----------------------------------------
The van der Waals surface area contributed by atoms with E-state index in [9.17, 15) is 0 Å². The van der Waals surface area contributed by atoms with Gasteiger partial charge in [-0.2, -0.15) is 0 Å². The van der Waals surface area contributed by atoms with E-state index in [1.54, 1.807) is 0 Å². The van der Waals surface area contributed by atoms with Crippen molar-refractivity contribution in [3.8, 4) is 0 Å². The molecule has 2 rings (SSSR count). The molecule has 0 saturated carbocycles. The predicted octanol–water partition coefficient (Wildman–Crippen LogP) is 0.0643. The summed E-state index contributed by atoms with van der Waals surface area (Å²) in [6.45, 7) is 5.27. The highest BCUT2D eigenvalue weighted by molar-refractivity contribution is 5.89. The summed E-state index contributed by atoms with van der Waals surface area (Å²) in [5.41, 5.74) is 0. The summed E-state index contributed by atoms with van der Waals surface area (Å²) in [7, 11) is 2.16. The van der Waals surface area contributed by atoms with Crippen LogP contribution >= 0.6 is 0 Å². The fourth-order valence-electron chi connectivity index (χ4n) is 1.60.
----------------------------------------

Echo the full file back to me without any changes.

The van der Waals surface area contributed by atoms with E-state index in [9.17, 15) is 0 Å². The van der Waals surface area contributed by atoms with Gasteiger partial charge in [-0.2, -0.15) is 0 Å². The van der Waals surface area contributed by atoms with E-state index in [1.54, 1.807) is 0 Å². The van der Waals surface area contributed by atoms with Crippen molar-refractivity contribution in [3.8, 4) is 0 Å². The molecule has 2 rings (SSSR count). The molecule has 0 saturated carbocycles. The predicted octanol–water partition coefficient (Wildman–Crippen LogP) is 0.0643. The summed E-state index contributed by atoms with van der Waals surface area (Å²) in [6.45, 7) is 5.27. The highest BCUT2D eigenvalue weighted by molar-refractivity contribution is 5.89. The summed E-state index contributed by atoms with van der Waals surface area (Å²) in [5.41, 5.74) is 0. The summed E-state index contributed by atoms with van der Waals surface area (Å²) in [7, 11) is 2.16. The van der Waals surface area contributed by atoms with Crippen LogP contribution >= 0.6 is 0 Å². The fourth-order valence-electron chi connectivity index (χ4n) is 1.60.